Gourmet ice cream store Salt & Straw is hoping to change the way America looks at food trash.
It may be hard to believe, but a good part of food in America gets wasted and thrown in the trash on a regular basis. According to Feeding America, as much as 72 billion pounds of food get thrown into incinerators and landfills every year. These are perfectly good food that could have been used to feed families constantly experiencing hunger. This fact astounded Salt & Straw owners Kim and Tyler Malek.
“We were really struck by the idea that we waste 40% of our food in the United States, and that children in our cities are going hungry,” Kim explained. This is what inspired to make rescued food the main ingredient in their upcoming new series of flavors. According to Fast Company, the new flavors will include variants from food that would have easily ended up as trash.
Rescued food can be creamy and delicious.
For starters, Salt & Straw will be creating an apple butter flavor made with rescued food from the East Side Distillery in Portland. The said distillery readily steeps several whole spices into their rum. These include Sri Lankan cinnamon, Mexican vanilla, California orange peel and Morroccan peppercorns. Salt & Straw plans to re-steep these incredible spices in cream. Afterwards, it will add some caramelized apple butter made from bruised apples.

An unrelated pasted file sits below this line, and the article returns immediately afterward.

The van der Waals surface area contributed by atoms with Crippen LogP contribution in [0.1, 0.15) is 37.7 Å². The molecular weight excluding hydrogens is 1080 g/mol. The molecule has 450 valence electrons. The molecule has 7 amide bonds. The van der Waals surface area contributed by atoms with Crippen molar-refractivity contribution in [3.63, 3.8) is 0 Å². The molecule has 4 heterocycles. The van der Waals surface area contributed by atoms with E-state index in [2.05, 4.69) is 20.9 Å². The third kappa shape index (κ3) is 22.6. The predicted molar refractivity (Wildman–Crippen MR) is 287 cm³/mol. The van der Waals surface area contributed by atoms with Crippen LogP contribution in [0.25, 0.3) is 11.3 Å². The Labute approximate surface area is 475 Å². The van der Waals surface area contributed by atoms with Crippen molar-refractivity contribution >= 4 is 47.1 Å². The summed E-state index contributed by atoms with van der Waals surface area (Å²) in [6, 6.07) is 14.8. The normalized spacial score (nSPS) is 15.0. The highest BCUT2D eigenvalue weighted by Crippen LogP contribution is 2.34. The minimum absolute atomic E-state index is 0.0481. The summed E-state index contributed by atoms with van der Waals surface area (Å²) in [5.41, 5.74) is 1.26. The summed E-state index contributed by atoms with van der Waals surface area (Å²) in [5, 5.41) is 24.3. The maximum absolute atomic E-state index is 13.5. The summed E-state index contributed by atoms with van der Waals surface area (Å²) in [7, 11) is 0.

The company added that it will also acquire more rescued food whenever possible. “For instance, we’ll be paying fair market value for say, strawberries that a farmer was going to throw away because they were too ripe. That’s actually perfect for us–we’re going to freeze them anyway,” Tyler explained.
Although Salt & Straw’s rescued food flavor series will only be offered in June, the company has partnered with several organizations determined to rescue food for life. One of them is the Portland Fruit Tree Project. The latter works with houses that don’t harvest the fruit that they grow. “What we’re doing is we’re working with a lot of companies and trying to prove that there’s a viable supply chain here,” Tyler said.